- BuyThe Movement Reconsidered: Essays on Larkin, Amis, Gunn, Davie and Their Contemporaries edited by Zachary Leader
Oxford, 336 pp, £18.99, May 2009, ISBN 978 0 19 955825 4
Craig Raine recalls that when the former chairman of Faber, Charles Monteith, encountered the suggestion that one of Philip Larkin’s poems was indebted to Théophile Gautier, he was ‘incredulous’. To Monteith, the idea that Larkin might have been influenced by a foreign poet was ‘ludicrous’. ‘He had fallen,’ Raine comments, ‘for the propaganda – Larkin’s bluff, insular, faux-xenophobic self-caricature.’
Compound terms using ‘self-’ often raise questions about agency and responsibility. When we speak of ‘self-criticism’ or ‘self-restraint’, we are calling on ideas of dividedness, where the ‘self’ that is doing the criticising or restraining is in some sense more sophisticated or more knowing, as well as more in command, than the ‘self’ that is being criticised or restrained. But when we talk about being ‘self-revealing’ or ‘self-destructive’, the ‘self’ in question is precisely not in control of the process. More victim than agent, the ‘self’ in these cases is unknowing, unwitting; the behaviour involved is something that people, as we say, end up doing ‘despite themselves’.
Raine obviously intends ‘self-caricature’ to be understood as an example of the first of these categories. Larkin, he is suggesting, knew what he was doing: ‘propaganda’ is something deliberately put about in order to persuade or mislead. The poet, we are invited to conclude, may have chosen to appear bluff, insular and faux-xenophobic (or just xenophobic), but he wasn’t really like that, or at least there was a lot more to him than that, and the ‘more’ included the subtler, knowing self who was responsible for designing the propaganda in the first place.
There is, however, an ambiguity lurking in the phrase ‘self-caricature’ which threatens to destabilise this comfortable conclusion. When we say of someone ‘he’s becoming a caricature of himself,’ we are, pointedly, not crediting him with masterminding a cunning disguise or raising a smokescreen; we are regarding his behaviour as out of control. In addition, we are suggesting that the characteristics causing our distaste or disapproval are not arbitrary or unprecedented: they are intensifications of qualities that have long been part of that individual’s personality and social identity. (This is the sense in which it is said that as we become older we all become caricatures of ourselves.) So ‘self-caricature’ can be doubly threatening to our idea of conscious agency, both because it may be partly involuntary and because the direction it takes is already in some sense laid down. The most that can be said, and it is Larkin who said it, is that
We half-identify the blind impress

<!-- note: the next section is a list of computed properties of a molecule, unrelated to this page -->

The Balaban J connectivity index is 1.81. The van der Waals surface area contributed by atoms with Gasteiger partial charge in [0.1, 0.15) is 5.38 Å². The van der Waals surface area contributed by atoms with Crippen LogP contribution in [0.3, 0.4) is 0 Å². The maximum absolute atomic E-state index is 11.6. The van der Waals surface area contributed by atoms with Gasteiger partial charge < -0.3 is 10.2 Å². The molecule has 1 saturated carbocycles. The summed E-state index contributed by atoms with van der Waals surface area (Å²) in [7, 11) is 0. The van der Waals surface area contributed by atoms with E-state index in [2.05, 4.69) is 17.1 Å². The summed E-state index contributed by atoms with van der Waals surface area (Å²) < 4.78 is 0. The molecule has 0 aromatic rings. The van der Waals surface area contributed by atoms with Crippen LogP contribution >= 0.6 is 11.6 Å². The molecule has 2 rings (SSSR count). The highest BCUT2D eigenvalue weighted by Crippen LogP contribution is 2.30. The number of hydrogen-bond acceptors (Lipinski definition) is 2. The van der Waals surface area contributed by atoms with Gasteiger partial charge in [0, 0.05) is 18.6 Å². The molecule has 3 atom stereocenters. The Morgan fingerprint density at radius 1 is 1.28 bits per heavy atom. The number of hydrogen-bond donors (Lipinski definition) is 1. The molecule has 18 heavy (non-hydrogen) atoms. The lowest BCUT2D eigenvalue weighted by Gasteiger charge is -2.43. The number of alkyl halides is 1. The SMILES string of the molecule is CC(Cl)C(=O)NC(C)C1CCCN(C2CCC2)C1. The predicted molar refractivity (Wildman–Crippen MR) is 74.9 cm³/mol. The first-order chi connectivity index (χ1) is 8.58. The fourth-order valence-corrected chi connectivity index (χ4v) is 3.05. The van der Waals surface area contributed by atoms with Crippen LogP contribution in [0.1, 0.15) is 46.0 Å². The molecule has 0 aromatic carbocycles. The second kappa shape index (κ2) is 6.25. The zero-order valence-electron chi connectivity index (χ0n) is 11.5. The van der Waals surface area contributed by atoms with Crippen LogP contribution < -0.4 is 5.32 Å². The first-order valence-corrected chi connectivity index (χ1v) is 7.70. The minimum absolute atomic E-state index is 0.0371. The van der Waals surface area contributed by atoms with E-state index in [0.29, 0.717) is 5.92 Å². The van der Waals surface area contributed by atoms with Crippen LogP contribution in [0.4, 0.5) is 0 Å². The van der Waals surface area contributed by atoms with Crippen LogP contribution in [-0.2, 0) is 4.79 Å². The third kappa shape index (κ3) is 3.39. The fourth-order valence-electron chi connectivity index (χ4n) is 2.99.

All our behavings bear.
Much of our response not just to Larkin but to Movement writers more generally turns on the question of how we construe the process of ‘self-caricature’. There is much about their writing and behaviour, that of Larkin and his close friend Kingsley Amis in particular, which contemporary sensibility finds parochial, conservative and sometimes offensive. For some years now, condemning these writers has been a means of affirming one’s credentials as progressive and internationalist, as pro or post but definitely not anti-modernist, of being right-on in one way or another. But there is always the suspicion that to respond this way is to fall into a cunningly designed heffalump trap, a spectacle witnessed with rowdy delight by the shades of Larkin and Amis, drinks in hand. For it could be said that their critics had, like Monteith, ‘fallen for the propaganda’ and failed to recognise the elements of ‘self-caricature’. Or – the question swings back – is this to credit Larkin and company with too much self-awareness and too much choice? Should we not emphasise, rather, the blind impress that, despite their knowingness, all their behavings bear?
Labels may be necessary in literary history, but they are also a great source of bother. From the outset, there has been incessant dispute over whether such a group as ‘the Movement’ ever existed, what its members were supposed to have in common, who belonged and who didn’t, and so on. Many commentators have been tempted to concur with Thom Gunn’s later weariness: ‘The whole business looks now like a lot of categorising foolishness.’ Yet it is a label that has stuck, at once serviceable and misleading, much as we still speak of ‘the Metaphysicals’ or ‘the Georgians’ before immediately moving on to deny any strong notion of group identity. In the case of the Movement, the success and longevity of the term probably have as much to do with the social history of postwar Britain as with poetic practice more narrowly conceived.
The story has no single starting point, but it is, as usual, easier to identify the date of the christening than the conception. In the early 1950s, there had been several attempts, by participants and observers alike, to identify a new tendency in contemporary writing, before, on 1 October 1954, J.D. Scott, the literary editor of the Spectator, published (anonymously) a leading article entitled ‘In the Movement’. Modern Britain, Scott argued, was emancipating itself from the old social hierarchies of the prewar years, and this new spirit was finding expression in a literature that deliberately distanced itself from the hitherto dominant styles of modernism and Bloomsbury, as well as from the more recent New Romanticism of 1940s poetry. Younger writers, taking their tone from Orwell as well as from Leavis and Empson, were adopting tougher attitudes and plainer idioms. ‘The Movement,’ Scott wrote, launching the capitalised noun on its successful career, ‘as well as being anti-phoney, is anti-wet; sceptical, robust, ironic, prepared to be as comfortable as possible.’
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